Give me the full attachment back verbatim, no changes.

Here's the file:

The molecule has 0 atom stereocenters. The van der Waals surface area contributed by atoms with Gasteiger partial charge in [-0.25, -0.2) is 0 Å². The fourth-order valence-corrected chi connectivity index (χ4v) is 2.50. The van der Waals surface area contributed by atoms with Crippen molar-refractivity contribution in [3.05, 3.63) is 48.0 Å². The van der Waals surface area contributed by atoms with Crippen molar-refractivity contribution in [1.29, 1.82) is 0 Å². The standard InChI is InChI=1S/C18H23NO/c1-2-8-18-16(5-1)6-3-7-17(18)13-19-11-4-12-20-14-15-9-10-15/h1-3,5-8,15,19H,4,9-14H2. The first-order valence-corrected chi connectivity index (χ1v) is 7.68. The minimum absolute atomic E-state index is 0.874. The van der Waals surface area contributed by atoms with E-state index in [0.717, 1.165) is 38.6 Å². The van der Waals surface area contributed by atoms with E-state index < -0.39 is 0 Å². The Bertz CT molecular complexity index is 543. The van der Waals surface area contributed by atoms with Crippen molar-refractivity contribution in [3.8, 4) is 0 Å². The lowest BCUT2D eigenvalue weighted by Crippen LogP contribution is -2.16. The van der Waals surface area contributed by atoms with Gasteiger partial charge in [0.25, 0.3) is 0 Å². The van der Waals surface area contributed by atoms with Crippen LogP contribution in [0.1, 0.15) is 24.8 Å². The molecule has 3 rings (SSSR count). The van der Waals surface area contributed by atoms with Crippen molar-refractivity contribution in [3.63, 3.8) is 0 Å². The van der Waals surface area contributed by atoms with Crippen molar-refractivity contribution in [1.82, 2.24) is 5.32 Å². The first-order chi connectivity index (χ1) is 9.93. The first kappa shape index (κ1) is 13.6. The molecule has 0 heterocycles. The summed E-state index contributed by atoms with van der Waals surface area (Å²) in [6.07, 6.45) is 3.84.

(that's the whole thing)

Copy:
The molecule has 0 atom stereocenters. The van der Waals surface area contributed by atoms with Gasteiger partial charge in [-0.25, -0.2) is 0 Å². The fourth-order valence-corrected chi connectivity index (χ4v) is 2.50. The van der Waals surface area contributed by atoms with Crippen molar-refractivity contribution in [3.05, 3.63) is 48.0 Å². The van der Waals surface area contributed by atoms with Crippen molar-refractivity contribution in [1.29, 1.82) is 0 Å². The standard InChI is InChI=1S/C18H23NO/c1-2-8-18-16(5-1)6-3-7-17(18)13-19-11-4-12-20-14-15-9-10-15/h1-3,5-8,15,19H,4,9-14H2. The first-order valence-corrected chi connectivity index (χ1v) is 7.68. The minimum absolute atomic E-state index is 0.874. The van der Waals surface area contributed by atoms with E-state index in [0.717, 1.165) is 38.6 Å². The van der Waals surface area contributed by atoms with E-state index < -0.39 is 0 Å². The Bertz CT molecular complexity index is 543. The van der Waals surface area contributed by atoms with Crippen molar-refractivity contribution in [3.8, 4) is 0 Å². The lowest BCUT2D eigenvalue weighted by Crippen LogP contribution is -2.16. The van der Waals surface area contributed by atoms with Gasteiger partial charge in [0.25, 0.3) is 0 Å². The van der Waals surface area contributed by atoms with Crippen LogP contribution in [0.1, 0.15) is 24.8 Å². The molecule has 3 rings (SSSR count). The van der Waals surface area contributed by atoms with Crippen molar-refractivity contribution in [3.63, 3.8) is 0 Å². The van der Waals surface area contributed by atoms with Crippen molar-refractivity contribution in [1.82, 2.24) is 5.32 Å². The first-order chi connectivity index (χ1) is 9.93. The first kappa shape index (κ1) is 13.6. The molecule has 0 heterocycles. The summed E-state index contributed by atoms with van der Waals surface area (Å²) in [6.07, 6.45) is 3.84.